#283: There is virtually no issue in philosophy that Plato didn't originally raise in his works. Which explains the statement, "all of philosophy is but a recapitulation of Plato."
And that is one of the reasons I can't get excited by philosophy. Philosophers are still batting the same ideas around after 2,500 years, and are no closer to any resolution than Plato was. By way of comparison, just look at what science has done in just the last 250 years.
#284: I think what Coyoteman is describing when he says that no scientists today pay any attention to philosophy at all simply describes the situation of increasing deculturation that is advancing among many if not most Western intellectuals of our time. The education process is failing in its primary mission: To transmit the culture to the rising generation.
Deculturation? No. When you are doing many of the technical sciences studying philosophy is simply a colossal waste of time.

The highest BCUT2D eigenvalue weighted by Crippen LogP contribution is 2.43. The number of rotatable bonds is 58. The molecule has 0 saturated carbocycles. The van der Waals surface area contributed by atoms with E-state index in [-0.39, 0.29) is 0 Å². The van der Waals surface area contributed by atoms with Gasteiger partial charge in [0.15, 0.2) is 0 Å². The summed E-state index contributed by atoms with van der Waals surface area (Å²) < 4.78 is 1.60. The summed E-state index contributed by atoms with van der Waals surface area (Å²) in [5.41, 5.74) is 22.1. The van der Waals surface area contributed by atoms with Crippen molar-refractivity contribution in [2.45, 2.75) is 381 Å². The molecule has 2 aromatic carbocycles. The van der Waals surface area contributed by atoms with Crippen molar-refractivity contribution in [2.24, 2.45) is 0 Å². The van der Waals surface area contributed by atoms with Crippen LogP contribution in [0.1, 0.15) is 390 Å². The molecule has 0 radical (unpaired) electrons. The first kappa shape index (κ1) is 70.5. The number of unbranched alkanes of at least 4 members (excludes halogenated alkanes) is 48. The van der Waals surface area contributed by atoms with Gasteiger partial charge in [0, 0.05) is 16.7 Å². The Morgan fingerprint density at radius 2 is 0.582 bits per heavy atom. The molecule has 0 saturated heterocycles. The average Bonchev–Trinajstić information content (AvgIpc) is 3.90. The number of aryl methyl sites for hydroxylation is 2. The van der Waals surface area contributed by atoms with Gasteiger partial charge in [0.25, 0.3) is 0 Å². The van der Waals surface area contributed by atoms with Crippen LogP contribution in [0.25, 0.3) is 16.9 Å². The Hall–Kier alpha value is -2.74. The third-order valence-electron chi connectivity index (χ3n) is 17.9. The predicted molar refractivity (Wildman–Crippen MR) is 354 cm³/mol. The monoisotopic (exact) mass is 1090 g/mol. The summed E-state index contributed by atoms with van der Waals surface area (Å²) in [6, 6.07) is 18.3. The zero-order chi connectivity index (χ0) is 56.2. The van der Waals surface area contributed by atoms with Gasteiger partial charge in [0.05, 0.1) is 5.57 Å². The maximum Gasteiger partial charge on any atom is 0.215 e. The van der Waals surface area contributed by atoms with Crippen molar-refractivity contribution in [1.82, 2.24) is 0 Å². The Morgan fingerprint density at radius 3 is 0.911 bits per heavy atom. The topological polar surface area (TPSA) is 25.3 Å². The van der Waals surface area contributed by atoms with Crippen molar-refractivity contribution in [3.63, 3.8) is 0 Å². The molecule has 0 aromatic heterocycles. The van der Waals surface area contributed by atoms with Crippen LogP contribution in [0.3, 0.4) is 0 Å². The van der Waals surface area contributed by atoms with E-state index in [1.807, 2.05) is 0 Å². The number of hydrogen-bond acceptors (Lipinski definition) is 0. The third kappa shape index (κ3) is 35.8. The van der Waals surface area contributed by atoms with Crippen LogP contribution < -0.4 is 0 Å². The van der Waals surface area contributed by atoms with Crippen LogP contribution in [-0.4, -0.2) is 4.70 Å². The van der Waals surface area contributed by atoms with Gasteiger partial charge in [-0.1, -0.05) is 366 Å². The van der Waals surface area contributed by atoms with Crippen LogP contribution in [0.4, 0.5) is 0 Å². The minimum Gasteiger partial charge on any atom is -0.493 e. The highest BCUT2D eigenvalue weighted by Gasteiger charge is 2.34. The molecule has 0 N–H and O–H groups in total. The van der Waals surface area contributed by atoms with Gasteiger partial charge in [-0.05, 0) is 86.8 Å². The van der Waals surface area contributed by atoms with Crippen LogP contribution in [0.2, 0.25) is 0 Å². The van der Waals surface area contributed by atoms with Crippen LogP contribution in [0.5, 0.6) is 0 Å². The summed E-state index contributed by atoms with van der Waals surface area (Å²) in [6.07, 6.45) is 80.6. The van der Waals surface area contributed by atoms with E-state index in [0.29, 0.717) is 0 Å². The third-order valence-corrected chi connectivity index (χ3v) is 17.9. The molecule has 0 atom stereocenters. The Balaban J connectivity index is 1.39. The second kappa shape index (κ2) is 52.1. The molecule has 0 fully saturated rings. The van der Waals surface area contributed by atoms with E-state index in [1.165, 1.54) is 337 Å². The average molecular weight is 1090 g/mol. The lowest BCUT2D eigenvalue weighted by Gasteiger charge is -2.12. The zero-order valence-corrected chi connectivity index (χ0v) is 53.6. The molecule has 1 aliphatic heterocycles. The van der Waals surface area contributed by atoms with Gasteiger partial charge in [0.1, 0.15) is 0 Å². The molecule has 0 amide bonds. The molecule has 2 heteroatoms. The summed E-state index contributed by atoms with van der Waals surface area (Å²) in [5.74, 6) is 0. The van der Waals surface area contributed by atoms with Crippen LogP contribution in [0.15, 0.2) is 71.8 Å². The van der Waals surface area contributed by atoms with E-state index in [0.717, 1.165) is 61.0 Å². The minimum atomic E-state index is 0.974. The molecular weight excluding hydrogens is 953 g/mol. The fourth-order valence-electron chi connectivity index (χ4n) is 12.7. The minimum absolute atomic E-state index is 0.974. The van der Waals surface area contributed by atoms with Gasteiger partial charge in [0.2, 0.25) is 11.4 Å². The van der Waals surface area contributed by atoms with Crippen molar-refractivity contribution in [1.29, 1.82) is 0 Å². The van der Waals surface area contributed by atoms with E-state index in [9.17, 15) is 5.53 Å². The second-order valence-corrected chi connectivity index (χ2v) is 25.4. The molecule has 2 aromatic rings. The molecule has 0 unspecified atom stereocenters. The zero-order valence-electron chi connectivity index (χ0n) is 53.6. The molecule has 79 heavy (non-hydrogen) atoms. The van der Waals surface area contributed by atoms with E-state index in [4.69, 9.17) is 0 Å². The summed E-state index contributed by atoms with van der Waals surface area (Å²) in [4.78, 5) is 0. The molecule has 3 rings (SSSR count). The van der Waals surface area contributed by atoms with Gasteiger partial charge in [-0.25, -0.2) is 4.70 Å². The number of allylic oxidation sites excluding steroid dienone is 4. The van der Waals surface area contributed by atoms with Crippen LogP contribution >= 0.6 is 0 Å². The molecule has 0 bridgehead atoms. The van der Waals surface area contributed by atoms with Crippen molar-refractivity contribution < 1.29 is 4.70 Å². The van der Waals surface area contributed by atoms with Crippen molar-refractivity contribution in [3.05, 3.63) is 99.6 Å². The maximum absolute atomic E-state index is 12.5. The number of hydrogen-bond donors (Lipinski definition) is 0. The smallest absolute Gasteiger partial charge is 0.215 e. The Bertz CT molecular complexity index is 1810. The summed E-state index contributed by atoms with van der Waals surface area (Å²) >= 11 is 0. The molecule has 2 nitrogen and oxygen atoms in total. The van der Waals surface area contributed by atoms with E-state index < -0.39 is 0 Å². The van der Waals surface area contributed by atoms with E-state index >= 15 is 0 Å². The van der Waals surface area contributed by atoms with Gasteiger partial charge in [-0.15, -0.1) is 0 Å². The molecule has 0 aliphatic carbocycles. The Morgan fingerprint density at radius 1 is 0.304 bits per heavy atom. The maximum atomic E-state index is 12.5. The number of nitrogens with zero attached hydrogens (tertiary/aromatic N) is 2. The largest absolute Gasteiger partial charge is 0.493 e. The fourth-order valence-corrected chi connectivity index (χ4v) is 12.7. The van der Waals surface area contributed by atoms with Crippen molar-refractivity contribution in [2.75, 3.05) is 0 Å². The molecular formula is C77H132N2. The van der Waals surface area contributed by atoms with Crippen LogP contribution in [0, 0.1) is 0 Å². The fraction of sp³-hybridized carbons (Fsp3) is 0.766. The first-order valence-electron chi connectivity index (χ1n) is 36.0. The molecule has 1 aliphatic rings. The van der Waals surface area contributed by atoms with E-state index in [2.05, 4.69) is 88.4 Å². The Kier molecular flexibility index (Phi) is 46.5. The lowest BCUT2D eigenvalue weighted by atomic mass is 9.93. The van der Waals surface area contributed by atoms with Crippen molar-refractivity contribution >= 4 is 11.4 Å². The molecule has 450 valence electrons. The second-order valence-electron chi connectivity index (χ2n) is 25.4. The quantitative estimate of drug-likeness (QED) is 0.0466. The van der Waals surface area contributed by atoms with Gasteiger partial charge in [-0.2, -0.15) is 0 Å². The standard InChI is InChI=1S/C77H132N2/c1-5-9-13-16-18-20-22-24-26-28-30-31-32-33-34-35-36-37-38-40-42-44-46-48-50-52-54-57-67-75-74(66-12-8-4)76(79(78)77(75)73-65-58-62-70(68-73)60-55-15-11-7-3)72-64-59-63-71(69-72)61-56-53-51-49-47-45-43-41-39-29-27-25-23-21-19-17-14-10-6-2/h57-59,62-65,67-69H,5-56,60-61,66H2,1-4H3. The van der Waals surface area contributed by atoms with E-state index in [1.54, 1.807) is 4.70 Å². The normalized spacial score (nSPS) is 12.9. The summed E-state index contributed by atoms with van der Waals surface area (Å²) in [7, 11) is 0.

The education process is failing in its primary mission: To transmit the culture to the rising generation.
The education establishment has determined that western culture is not worth transmitting to the next generation. Science is increasingly ignoring "educators" as well.
And so sayeth the Curmudgeon.
I'm afraid you're right about that, Coyoteman.
Yet culture is the center that must hold if society is not to disintegrate.
You evidently do not appreciate that problems of human existence are what inspire the philosophical questions that are still "open questions" after 2,500 years. 2,500 years hence, they will probably still be "open questions" -- assuming the human race hasn't destroyed itself first.
In short, these are questions that it seems eternally persist, which science has no method to address. Man has always been asking them, and probably always will. The sheer persistency of the questions is evidence in favor of the persistency of human nature as a given thing (i.e., something that doesn't "evolve").